Benjamin Millepied announces a festival celebrating the future of dance in L.A.
For the record:
2:29 p.m. Aug. 2, 2019An earlier version of this article misspelled Evan Mast’s last name as Mask. It also listed Emily Mast as a visual artist; she is a choreographer.
L.A. Dance Project, the company launched in 2012 by former New York City Ballet principal dancer, announced it’s launching a new festival this fall featuring six world premieres from choreographers including 2013 MacArthur fellow and Janie Taylor — plus collaborations with noted artists on sets and costumes.
L.A. Dances, a Festival of 13 Dance Works will combine contemporary and historical works. Running Sept. 26 through Nov. 24, the event will be performed at the studio on the edge of downtown that has been L.A. Dance Project’s home since 2017. Ten of the works will be new to L.A.
With the company nearing its 10-year anniversary, “we’re really now creating a repertory of works that are very much connected to this city and community,” Millepied said. “And that’s why we’re putting on this festival.”
It’s a celebration and “commitment to dance, dance in Los Angeles and its future,” he added.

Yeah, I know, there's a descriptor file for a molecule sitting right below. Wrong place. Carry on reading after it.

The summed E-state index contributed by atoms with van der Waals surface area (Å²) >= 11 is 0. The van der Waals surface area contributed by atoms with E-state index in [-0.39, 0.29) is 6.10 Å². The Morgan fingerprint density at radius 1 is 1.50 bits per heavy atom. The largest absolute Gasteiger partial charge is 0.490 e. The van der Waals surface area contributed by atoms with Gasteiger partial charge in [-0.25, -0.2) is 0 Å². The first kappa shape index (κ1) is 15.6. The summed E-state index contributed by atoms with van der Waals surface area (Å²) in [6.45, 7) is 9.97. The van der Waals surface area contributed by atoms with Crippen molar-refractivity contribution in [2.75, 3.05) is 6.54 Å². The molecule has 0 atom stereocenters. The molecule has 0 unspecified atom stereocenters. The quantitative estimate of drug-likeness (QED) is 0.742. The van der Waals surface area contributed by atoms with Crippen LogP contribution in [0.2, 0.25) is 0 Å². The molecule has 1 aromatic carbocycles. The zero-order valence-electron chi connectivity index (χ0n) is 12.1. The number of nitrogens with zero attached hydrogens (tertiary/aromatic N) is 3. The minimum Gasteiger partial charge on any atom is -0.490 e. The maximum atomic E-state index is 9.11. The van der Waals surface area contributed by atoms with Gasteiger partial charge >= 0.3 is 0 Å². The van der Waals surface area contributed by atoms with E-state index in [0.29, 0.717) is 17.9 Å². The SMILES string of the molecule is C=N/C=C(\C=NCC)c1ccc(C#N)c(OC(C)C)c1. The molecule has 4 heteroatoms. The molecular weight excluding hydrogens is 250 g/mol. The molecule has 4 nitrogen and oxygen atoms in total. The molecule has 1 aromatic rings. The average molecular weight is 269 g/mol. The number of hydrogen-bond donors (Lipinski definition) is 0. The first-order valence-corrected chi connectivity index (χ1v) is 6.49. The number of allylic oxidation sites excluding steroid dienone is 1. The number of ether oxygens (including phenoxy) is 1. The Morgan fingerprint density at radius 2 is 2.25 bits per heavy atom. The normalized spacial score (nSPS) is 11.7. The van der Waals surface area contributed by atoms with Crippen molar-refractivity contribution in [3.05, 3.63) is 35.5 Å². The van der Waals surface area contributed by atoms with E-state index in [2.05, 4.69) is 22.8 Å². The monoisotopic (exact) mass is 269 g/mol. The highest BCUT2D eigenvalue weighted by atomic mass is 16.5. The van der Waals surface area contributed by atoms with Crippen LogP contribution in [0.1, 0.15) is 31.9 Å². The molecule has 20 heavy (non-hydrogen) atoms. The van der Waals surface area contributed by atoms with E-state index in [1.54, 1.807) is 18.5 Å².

Millepied said he commissioned the work from “some of the most interesting American voices.”
One of those commissions went to Charm La’Donna, a commercial choreographer from Compton who has created dances for rapper Kendrick Lamar and Spanish pop star Rosalía. For the festival, she will be collaborating with celebrated L.A.-based, Nigerian-born painter Njideka Akunyili Crosby (a MacArthur fellow) for a piece inspired by West African movement.
Other choreographers include the elusive Berlin-based Tino Sehgal, who describes his work as “constructed situations,” and New York-based contemporary choreographer Madeline Hollander, who recently choreographed a creepy pas de deux for Jordan Peele’s thriller “Us.”
Millepied will show two of his own works, 2014’s “Hearts and Arrows” and 2018’s “Homeward.”
The festival also features “Kinaesonata,” a 1970 work created by late L.A. modern dance pioneer Bella Lewitzky. “Kinaesonata” is one of the only pieces Lewitzky “consciously choreographed to music,” Millepied said. “It is not conventional, constantly changes patterns in an unexpected way. ... It’s just a very strong work of art, and I really wanted to revive it.”
Artists whose work will be featured in the festival include:
Njideka Akunyili Crosby
3:54 p.m. Sept. 13, 2019: This article was updated to remove Jacob Jonas from the list of choreographers presenting world premieres.
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